The full pdf version of the Weekly Overview is contained here.
Weekly Overview May 19 2016
Thursday May 19th 2016
This week I have been on the road so the Overview is on the short side. We take a look at how the Reserve Bank is under-counting the migration boost to Auckland’s population thus under-estimating the rate at which the housing shortage is getting worse and applying upward pressure on prices. Plus we look at how much house prices are rising in Ireland where banks can only lend 3.5 times the borrower’s income.
I am on leave this week and next but forgot to warn of such last week so am sending the Overview out to say that – and to make a few quick comments on the state of the economy and as usual the housing market. There is nothing much new there so give it a miss if you have something better to do.
There is widespread awareness now of the way regional housing markets are rising strongly, and that Auckland has not finished its push higher. With the Reserve Bank expected to cut interest rates later this month and again in June there will clearly be more property demand coming soon from investors – maybe less so first home buyers for whom the problem is not really the interest rate but the property cost and getting a deposit together.
Although some people are optimistic that international dairy prices will rise soon, plenty of forecasters offshore predict still rising supply bringing price restraint, including the US Department of Agriculture which sees no improvement before 2019. Forecasts of rising demand over the long-term remain as robust as ever – but forecasts of supply changing are also as lacking as ever and if you don’t forecast both you can’t reasonably forecast prices.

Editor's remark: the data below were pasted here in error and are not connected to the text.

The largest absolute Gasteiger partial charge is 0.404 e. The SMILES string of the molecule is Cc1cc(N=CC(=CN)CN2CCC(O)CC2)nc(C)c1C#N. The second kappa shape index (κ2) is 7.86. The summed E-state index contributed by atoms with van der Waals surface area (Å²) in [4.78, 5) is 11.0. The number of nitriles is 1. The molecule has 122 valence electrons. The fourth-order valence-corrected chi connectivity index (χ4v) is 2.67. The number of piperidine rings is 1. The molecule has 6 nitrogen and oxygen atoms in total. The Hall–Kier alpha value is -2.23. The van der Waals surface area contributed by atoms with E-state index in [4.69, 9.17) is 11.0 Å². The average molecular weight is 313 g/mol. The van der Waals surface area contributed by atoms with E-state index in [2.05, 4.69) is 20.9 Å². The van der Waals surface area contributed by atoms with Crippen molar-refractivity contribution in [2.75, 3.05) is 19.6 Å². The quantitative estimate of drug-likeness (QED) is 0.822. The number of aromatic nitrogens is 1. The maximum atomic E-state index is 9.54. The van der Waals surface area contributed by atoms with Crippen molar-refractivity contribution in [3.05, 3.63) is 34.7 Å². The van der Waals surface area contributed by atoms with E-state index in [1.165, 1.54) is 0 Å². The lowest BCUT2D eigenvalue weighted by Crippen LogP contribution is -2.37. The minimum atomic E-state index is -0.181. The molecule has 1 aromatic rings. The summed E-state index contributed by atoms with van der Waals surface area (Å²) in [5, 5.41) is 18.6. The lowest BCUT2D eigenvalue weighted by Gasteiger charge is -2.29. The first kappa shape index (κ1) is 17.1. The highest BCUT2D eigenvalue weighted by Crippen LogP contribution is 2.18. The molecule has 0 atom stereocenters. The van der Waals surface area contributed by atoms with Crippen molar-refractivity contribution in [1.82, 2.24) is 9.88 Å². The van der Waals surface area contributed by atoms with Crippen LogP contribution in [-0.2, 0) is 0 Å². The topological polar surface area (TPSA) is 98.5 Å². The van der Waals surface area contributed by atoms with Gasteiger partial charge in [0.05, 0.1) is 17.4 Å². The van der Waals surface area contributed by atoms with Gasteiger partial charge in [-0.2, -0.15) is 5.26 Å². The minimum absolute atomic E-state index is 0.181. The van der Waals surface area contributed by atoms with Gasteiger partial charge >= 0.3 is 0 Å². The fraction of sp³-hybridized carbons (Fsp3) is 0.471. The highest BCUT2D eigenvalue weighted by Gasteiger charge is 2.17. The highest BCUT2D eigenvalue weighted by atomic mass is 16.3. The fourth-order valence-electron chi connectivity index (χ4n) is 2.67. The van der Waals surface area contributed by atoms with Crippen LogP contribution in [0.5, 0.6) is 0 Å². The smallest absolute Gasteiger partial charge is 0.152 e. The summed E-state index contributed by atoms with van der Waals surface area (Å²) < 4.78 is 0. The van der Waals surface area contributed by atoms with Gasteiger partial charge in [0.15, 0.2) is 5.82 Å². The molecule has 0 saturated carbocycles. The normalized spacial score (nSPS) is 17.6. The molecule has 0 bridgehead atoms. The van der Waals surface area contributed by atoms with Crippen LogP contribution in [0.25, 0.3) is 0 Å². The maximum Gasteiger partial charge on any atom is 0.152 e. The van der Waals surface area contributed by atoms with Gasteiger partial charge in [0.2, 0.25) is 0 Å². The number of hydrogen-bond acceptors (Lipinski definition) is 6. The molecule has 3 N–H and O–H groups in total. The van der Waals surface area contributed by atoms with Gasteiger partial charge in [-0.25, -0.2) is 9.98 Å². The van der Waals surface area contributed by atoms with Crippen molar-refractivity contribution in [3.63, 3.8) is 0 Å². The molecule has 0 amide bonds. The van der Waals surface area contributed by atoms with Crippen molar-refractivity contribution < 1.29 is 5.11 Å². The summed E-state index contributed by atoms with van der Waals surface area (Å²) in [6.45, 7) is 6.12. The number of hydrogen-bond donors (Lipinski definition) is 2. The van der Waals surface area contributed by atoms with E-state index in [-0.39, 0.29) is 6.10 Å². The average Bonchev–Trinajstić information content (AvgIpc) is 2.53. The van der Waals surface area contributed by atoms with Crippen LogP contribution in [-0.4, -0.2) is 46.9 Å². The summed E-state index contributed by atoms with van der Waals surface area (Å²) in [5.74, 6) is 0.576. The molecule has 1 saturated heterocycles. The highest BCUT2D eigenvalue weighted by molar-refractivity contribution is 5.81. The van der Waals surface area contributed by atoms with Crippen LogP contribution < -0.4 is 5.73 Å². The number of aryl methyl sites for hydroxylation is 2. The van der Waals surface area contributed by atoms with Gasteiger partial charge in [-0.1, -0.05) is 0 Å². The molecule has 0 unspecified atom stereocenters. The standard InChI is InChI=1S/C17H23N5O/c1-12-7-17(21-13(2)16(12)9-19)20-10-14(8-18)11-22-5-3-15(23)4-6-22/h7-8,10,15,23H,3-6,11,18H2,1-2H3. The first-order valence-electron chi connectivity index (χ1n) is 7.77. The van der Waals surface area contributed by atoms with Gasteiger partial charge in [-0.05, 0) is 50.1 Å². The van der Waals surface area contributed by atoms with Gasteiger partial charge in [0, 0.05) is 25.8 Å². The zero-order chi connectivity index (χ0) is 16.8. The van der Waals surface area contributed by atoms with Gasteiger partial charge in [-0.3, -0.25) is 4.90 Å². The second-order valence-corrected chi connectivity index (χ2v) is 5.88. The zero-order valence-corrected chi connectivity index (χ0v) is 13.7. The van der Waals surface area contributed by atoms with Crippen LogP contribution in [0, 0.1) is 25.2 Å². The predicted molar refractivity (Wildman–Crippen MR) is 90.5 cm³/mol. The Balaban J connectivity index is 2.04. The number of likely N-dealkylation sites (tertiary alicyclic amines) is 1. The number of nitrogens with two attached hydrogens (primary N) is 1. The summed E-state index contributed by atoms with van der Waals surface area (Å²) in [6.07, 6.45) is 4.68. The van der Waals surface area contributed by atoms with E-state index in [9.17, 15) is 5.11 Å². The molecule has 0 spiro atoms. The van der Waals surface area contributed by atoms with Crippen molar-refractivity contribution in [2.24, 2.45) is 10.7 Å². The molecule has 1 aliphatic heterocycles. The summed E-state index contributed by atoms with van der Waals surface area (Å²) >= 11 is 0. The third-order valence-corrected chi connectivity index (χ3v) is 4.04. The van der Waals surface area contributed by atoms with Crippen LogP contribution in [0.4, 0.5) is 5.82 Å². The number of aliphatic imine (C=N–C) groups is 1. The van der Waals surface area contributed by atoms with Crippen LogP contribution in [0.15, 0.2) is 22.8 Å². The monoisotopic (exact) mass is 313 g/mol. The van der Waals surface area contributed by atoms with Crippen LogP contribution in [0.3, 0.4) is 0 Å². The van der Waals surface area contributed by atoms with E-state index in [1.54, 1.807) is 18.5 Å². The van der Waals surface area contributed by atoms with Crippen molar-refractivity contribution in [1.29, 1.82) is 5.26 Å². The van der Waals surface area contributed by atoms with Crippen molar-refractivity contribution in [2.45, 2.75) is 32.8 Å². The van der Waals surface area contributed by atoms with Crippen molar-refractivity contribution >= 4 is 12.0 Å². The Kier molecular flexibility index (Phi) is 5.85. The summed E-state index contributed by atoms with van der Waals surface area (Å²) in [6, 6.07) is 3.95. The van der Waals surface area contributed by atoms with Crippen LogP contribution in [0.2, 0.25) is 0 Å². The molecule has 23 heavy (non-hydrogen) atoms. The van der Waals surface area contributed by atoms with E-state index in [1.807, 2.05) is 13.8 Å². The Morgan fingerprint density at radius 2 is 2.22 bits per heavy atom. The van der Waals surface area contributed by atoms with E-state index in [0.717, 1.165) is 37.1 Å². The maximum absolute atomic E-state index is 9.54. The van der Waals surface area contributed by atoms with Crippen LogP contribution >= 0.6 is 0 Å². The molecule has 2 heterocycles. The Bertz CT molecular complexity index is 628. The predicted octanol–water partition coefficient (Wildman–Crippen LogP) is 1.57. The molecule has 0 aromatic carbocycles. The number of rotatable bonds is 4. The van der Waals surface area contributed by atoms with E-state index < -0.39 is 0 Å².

This week’s Overview is a relatively short and simple one. I take a look at how some people may be overestimating the impact on Auckland house prices of media reports that some people are shifting elsewhere. I also note the way in which increasing investment in some residential property markets appears to be leading to more unoccupied houses.
In this week’s Overview I start by taking a look at reasons why not all banks have passed on all the 0.25% cut in the Reserve Bank’s official cash rate. It comes down to changes in the OCR not being the best measure of changes in overall bank funding costs since the global financial crisis – something well known by the Reserve Bank and a message delivered by all of us since 2008. If the Reserve Bank wants all floating rates to drop at least 0.25% given that the credit spread for us borrowing funds offshore has increased sharply recently, all they have to do is cut the cash rate again. Simple.
The Reserve Bank cut it’s official cash rate another 0.25% this morning so it now sits at a record low of 2.25%, even lower than right after the depths of the global financial crisis. So why cut when the economy is growing near a 3% pace? They are worried about inflation settling uncomfortably low having missed their inflation target range of 1% – 3% for a year and a bit now. Current inflation is only 0.1%. The cash rate cut will lead to some retail lending rates going down, but with bank funding costs offshore rising because of investor concerns about European banks the feed-through in many instances probably won’t amount to the full 0.25%.
This week I discuss the recent reduction in business confidence but how the spread between winners and losers across sectors in NZ at the moment is amazingly wide. If tourists could be encouraged to spend a day frolicking with cows that would be great. Exchange rates have moved little while some retail interest rates have been lifted in response to bank funding costs rising offshore as the world gets concerned about offshore bank exposure to the likes of the energy sector and we Australasian banks get caught in the backwash.
The Overview isn’t a must read this time around in my opinion.